Gay conversion therapy and elections: Time to decide

The main issue that might lead us to an election is the state budget, which must pass by the end of August.

Thousands protest throughout the country after Education Minister Rafi Peretz stated that he supports gay conversion therapy. (photo credit: AVSHALOM SASSONI)
Thousands protest throughout the country after Education Minister Rafi Peretz stated that he supports gay conversion therapy.
(photo credit: AVSHALOM SASSONI)
Here we go, again. An election is now being spoken about as being just around the corner.
Again.
This time: a bill that would make gay conversion therapy a criminal offense passed in a preliminary reading. The ultra-Orthodox parties, which are the cornerstone in the foundation of the coalition, decided to shake things up.
United Torah Judaism and Shas dubbed the bill as one that would “damage the sanctity of the Jewish family.” After the vote, they announced that from now on they will not cooperate with legislative initiatives promoted by Blue and White.
They pointed a finger at the Likud and its leader, Benjamin Netanyahu, who allowed the vote to take place. They also blamed his public security minister, Amir Ohana, the first openly gay minister in the country’s history, who voted in favor of the bill.
It’s not the first time the threat of an election has hovered over this government, which is but three months old. Indeed, despite a promise that it will only deal with combating the coronavirus and the ensuing economic crisis, it seems the government hasn’t had a single moment when it was stable.
It started with annexation. Whether it’s a good idea or not, the government wasted precious time to form a coherent plan on how to deal with the virus and the collapsing economy. For an entire month, Netanyahu and Benny Gantz fought behind closed doors, until the latter came out with a statement at the end of June: everything that is not connected to fighting the coronavirus will wait to the day after.
Another sticking point between the two was a vote to form a Knesset judicial inquiry commission. The vote initiated by MK Bezalel Smotrich (Yamina) was first rejected by the coalition, including the Likud. Netanyahu later changed his mind and allowed his party members to vote as they wished.
The motion didn’t pass, but the damage was done. After the vote, Gantz said the move was a “declaration of war against Israeli democracy.”
Channel 12 quoted an anonymous senior member in Blue and White who said that passing the anti-conversion therapy bill was revenge against Likud for the judicial inquiry commission.
However, all of these are the least of the problems that threaten the future of this coalition.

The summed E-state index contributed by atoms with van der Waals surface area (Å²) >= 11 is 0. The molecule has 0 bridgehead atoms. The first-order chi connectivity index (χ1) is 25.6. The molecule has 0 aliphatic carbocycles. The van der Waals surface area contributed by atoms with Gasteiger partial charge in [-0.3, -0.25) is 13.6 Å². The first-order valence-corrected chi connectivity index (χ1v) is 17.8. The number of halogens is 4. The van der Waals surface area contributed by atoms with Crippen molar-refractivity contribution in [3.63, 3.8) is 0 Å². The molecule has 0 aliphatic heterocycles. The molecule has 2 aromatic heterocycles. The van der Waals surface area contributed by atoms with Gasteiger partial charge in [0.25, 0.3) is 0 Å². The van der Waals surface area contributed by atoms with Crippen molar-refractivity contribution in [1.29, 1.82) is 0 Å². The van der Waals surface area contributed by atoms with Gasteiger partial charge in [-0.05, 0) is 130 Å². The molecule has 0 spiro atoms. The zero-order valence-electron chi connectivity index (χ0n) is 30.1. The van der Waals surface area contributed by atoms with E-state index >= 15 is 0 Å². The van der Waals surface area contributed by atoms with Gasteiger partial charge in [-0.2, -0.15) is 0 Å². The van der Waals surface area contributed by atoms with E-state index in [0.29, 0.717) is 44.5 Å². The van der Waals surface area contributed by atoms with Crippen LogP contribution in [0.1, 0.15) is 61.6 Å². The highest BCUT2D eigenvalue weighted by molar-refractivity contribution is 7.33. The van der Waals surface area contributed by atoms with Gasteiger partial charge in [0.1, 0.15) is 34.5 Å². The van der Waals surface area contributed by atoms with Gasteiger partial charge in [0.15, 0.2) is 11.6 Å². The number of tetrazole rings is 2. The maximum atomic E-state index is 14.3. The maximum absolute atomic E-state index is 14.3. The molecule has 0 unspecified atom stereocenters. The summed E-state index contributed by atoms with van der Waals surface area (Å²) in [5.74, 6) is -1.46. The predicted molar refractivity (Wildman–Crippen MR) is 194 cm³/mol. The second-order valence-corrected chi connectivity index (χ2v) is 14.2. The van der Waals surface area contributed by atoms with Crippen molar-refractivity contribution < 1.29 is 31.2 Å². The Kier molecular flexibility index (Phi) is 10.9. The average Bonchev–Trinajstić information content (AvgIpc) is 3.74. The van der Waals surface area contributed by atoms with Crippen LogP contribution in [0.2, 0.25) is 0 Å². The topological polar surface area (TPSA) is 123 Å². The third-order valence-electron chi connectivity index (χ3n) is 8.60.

The main issue that might lead us to an election is the state budget, which must pass by the end of August or else the government is dismantled automatically, and the country will immediately head to an election.
There are reports that Gantz wishes to pass a two-year budget, which would assure a stable coalition until at least the end of 2021, when he is supposed to become acting prime minister.
Netanyahu, on the other hand, wants a budget only for 2020: we have no idea how the next fiscal year will look in the age of COVID-19, he argues, so passing a biennial budget makes no sense.
His critics, however, say this is his way to keep Gantz away from the most important office in the country.
On Thursday, anonymous Likud sources were quoted saying the prime minister wants to create an image of chaos in the coalition, which eventually will give him an excuse to impose an election.
The report linked Netanyahu’s desire for an election to developments in his corruption trial – it was said he wants to take over the Justice Ministry, which is now in the hands of Blue and White.
If the budget doesn’t pass by the end of August, Israel will hold an election in November.
Is this for real?
Israel, and the world, are facing the greatest crisis in the last 75 years – and this is what’s on their mind? Personal and political benefit?
We are used to small politics here, but we have always believed that in times like these, our leaders would know how to find common ground.
Sadly, the longest-serving prime minister and a former IDF chief of staff are proving to us that they don’t know how.
This is the last wake-up call. It’s either work this out and start serving the country – or admit failure.
We deserve better than this.